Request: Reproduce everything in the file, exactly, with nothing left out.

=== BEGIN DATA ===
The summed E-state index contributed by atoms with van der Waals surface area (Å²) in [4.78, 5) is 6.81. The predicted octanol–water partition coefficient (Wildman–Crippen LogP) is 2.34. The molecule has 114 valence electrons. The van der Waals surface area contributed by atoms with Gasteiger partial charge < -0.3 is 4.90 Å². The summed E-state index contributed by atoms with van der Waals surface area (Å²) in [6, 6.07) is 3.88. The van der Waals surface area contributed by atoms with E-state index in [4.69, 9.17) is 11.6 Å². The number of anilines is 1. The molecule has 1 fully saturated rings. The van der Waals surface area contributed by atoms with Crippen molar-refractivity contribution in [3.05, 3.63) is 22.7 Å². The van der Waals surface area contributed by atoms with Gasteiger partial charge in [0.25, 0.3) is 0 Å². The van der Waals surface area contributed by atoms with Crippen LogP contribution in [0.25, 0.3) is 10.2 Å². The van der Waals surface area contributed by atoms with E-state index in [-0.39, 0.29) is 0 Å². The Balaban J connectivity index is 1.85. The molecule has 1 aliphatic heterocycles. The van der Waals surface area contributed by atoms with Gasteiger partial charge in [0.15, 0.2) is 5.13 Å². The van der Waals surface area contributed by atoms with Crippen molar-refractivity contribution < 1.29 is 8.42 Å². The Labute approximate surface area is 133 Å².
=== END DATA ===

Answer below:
The summed E-state index contributed by atoms with van der Waals surface area (Å²) in [4.78, 5) is 6.81. The predicted octanol–water partition coefficient (Wildman–Crippen LogP) is 2.34. The molecule has 114 valence electrons. The van der Waals surface area contributed by atoms with Gasteiger partial charge < -0.3 is 4.90 Å². The summed E-state index contributed by atoms with van der Waals surface area (Å²) in [6, 6.07) is 3.88. The van der Waals surface area contributed by atoms with E-state index in [4.69, 9.17) is 11.6 Å². The number of anilines is 1. The molecule has 1 fully saturated rings. The van der Waals surface area contributed by atoms with Crippen molar-refractivity contribution in [3.05, 3.63) is 22.7 Å². The van der Waals surface area contributed by atoms with Gasteiger partial charge in [0.25, 0.3) is 0 Å². The van der Waals surface area contributed by atoms with Crippen LogP contribution in [0.25, 0.3) is 10.2 Å². The van der Waals surface area contributed by atoms with E-state index in [-0.39, 0.29) is 0 Å². The Balaban J connectivity index is 1.85. The molecule has 1 aliphatic heterocycles. The van der Waals surface area contributed by atoms with Gasteiger partial charge in [0.15, 0.2) is 5.13 Å². The van der Waals surface area contributed by atoms with Crippen molar-refractivity contribution < 1.29 is 8.42 Å². The Labute approximate surface area is 133 Å².